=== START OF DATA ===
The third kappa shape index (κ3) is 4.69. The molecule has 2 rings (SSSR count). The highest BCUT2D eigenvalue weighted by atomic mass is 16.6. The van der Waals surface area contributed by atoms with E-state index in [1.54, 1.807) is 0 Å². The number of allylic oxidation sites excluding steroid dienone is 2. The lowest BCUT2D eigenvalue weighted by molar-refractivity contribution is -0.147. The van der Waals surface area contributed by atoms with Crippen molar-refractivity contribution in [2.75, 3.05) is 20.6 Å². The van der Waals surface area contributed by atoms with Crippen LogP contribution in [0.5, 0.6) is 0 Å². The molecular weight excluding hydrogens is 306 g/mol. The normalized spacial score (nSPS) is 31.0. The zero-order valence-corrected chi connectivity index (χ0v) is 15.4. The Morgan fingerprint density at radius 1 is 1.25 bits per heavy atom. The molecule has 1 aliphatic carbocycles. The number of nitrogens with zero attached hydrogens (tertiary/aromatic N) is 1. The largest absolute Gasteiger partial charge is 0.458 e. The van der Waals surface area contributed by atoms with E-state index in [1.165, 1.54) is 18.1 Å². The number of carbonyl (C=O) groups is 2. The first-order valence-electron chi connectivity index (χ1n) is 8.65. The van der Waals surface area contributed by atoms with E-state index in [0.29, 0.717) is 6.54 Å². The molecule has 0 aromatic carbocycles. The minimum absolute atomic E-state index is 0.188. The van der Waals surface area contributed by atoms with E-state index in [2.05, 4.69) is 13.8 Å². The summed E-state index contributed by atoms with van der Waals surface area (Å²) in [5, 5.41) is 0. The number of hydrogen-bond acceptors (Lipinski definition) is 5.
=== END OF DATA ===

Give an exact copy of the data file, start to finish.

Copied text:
The third kappa shape index (κ3) is 4.69. The molecule has 2 rings (SSSR count). The highest BCUT2D eigenvalue weighted by atomic mass is 16.6. The van der Waals surface area contributed by atoms with E-state index in [1.54, 1.807) is 0 Å². The number of allylic oxidation sites excluding steroid dienone is 2. The lowest BCUT2D eigenvalue weighted by molar-refractivity contribution is -0.147. The van der Waals surface area contributed by atoms with Crippen molar-refractivity contribution in [2.75, 3.05) is 20.6 Å². The van der Waals surface area contributed by atoms with Crippen LogP contribution in [0.5, 0.6) is 0 Å². The molecular weight excluding hydrogens is 306 g/mol. The normalized spacial score (nSPS) is 31.0. The zero-order valence-corrected chi connectivity index (χ0v) is 15.4. The Morgan fingerprint density at radius 1 is 1.25 bits per heavy atom. The molecule has 1 aliphatic carbocycles. The number of nitrogens with zero attached hydrogens (tertiary/aromatic N) is 1. The largest absolute Gasteiger partial charge is 0.458 e. The van der Waals surface area contributed by atoms with E-state index in [1.165, 1.54) is 18.1 Å². The number of carbonyl (C=O) groups is 2. The first-order valence-electron chi connectivity index (χ1n) is 8.65. The van der Waals surface area contributed by atoms with E-state index in [0.29, 0.717) is 6.54 Å². The molecule has 0 aromatic carbocycles. The minimum absolute atomic E-state index is 0.188. The van der Waals surface area contributed by atoms with E-state index in [2.05, 4.69) is 13.8 Å². The summed E-state index contributed by atoms with van der Waals surface area (Å²) in [5, 5.41) is 0. The number of hydrogen-bond acceptors (Lipinski definition) is 5.